Broadcast Journalism Pioneer
New York, NY –
Reuven Frank, former NBC News President and one of the architects of network television news coverage, has died of pneumonia at age 85.
Frank, who began his NBC career in 1950 as a writer, helped to shape the now-standard format of network news anchor teams as producer of the Huntley-Brinkley Report, which initiated the celebrated partnership of Chet Huntley and David Brinkley. He was the show’s producer from 1956 to 1962.
In 1962 he became executive producer, and later was promoted to vice president, senior vice president and ultimately to president, a post he assumed in 1968. He distinguished himself that year amid such high-profile news events as the Tet offensive in Vietnam and the assassinations of Rev. Martin Luther King, Jr. and Robert F. Kennedy.
Among Frank’s many innovations were the half-hour news format, the manner in which networks cover presidential conventions and engrossing hour-by-hour coverage of NASA’s early manned space missions. He was also responsible for the selection of Tom Brokaw to succeed Huntley and Brinkley as sole anchor of NBC’s nightly news.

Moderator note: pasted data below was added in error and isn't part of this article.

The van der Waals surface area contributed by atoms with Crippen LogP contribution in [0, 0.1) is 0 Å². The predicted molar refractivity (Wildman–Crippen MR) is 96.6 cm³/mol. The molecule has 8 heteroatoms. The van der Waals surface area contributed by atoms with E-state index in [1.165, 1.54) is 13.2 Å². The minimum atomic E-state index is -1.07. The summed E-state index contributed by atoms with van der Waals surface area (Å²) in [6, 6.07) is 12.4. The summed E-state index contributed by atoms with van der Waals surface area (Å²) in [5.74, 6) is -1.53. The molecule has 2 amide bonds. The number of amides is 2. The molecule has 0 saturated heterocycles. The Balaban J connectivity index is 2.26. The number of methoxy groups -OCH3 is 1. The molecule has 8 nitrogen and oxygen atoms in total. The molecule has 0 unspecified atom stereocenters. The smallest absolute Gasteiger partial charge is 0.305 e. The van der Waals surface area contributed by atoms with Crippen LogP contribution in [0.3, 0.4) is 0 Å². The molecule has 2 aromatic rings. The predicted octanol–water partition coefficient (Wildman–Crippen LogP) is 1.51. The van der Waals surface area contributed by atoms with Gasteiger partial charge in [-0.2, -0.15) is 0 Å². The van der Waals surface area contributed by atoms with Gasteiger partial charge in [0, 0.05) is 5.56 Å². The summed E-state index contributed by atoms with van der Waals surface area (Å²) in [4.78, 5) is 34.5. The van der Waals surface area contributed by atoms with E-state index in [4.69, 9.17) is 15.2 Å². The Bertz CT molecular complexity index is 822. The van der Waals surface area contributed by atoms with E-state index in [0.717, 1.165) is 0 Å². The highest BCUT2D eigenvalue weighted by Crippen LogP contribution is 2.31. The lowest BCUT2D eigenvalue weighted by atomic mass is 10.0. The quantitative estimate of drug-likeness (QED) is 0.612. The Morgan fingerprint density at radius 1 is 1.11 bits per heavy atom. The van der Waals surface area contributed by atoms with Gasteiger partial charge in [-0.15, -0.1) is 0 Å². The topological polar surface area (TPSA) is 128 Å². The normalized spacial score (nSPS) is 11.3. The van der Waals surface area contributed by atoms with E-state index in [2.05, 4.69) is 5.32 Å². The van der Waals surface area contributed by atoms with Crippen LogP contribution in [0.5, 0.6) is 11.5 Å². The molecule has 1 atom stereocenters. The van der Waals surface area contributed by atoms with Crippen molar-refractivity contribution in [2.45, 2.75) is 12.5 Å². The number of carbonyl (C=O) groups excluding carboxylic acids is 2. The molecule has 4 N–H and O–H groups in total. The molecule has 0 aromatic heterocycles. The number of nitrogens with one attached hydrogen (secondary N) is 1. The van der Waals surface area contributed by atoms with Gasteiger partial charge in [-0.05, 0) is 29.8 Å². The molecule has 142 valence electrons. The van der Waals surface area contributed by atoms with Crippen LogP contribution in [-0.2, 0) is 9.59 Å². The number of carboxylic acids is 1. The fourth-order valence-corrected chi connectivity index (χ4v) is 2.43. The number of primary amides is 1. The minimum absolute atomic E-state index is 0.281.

Born in Montreal, Canada on Dec. 7, 1920, Frank served four years in the U.S. Army during World War II. After his discharge he earned a journalism degree from Columbia University, after which he went to work for the Newark Evening News. He spent three years as a reporter, rewrite man and night city editor before moving to television.
In addition to his daily news career, Frank produced documentaries, including The Tunnel, about the escape of 59 East Germans beneath the newly constructed Berlin Wall in 1962. The acclaimed film was the only documentary to win an Emmy as program of the year.
An in-depth interview with Frank is available through the Academy of Television Arts & Sciences’ Archive of American Television.
He is survived by his wife, two sons and a sister.